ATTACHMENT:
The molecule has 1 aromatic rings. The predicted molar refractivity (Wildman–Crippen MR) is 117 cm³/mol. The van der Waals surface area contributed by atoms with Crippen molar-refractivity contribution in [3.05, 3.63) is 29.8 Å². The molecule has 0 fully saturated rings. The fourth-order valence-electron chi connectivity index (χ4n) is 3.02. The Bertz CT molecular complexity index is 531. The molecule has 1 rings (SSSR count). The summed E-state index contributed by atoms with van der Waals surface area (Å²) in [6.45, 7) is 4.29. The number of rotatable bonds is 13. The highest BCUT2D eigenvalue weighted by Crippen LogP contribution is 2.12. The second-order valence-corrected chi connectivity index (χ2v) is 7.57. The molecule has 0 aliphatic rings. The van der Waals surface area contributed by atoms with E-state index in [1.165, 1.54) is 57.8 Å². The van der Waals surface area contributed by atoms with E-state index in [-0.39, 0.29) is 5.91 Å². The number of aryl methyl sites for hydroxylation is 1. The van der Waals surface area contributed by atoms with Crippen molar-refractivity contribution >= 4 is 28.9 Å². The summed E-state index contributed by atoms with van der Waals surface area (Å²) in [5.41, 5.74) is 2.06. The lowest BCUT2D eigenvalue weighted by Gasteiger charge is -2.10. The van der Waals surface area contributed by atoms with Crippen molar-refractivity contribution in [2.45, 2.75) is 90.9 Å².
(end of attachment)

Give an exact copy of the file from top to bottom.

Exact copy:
The molecule has 1 aromatic rings. The predicted molar refractivity (Wildman–Crippen MR) is 117 cm³/mol. The van der Waals surface area contributed by atoms with Crippen molar-refractivity contribution in [3.05, 3.63) is 29.8 Å². The molecule has 0 fully saturated rings. The fourth-order valence-electron chi connectivity index (χ4n) is 3.02. The Bertz CT molecular complexity index is 531. The molecule has 1 rings (SSSR count). The summed E-state index contributed by atoms with van der Waals surface area (Å²) in [6.45, 7) is 4.29. The number of rotatable bonds is 13. The highest BCUT2D eigenvalue weighted by Crippen LogP contribution is 2.12. The second-order valence-corrected chi connectivity index (χ2v) is 7.57. The molecule has 0 aliphatic rings. The van der Waals surface area contributed by atoms with E-state index in [1.165, 1.54) is 57.8 Å². The van der Waals surface area contributed by atoms with E-state index in [-0.39, 0.29) is 5.91 Å². The number of aryl methyl sites for hydroxylation is 1. The van der Waals surface area contributed by atoms with Crippen molar-refractivity contribution >= 4 is 28.9 Å². The summed E-state index contributed by atoms with van der Waals surface area (Å²) in [5.41, 5.74) is 2.06. The lowest BCUT2D eigenvalue weighted by Gasteiger charge is -2.10. The van der Waals surface area contributed by atoms with Crippen molar-refractivity contribution in [2.45, 2.75) is 90.9 Å².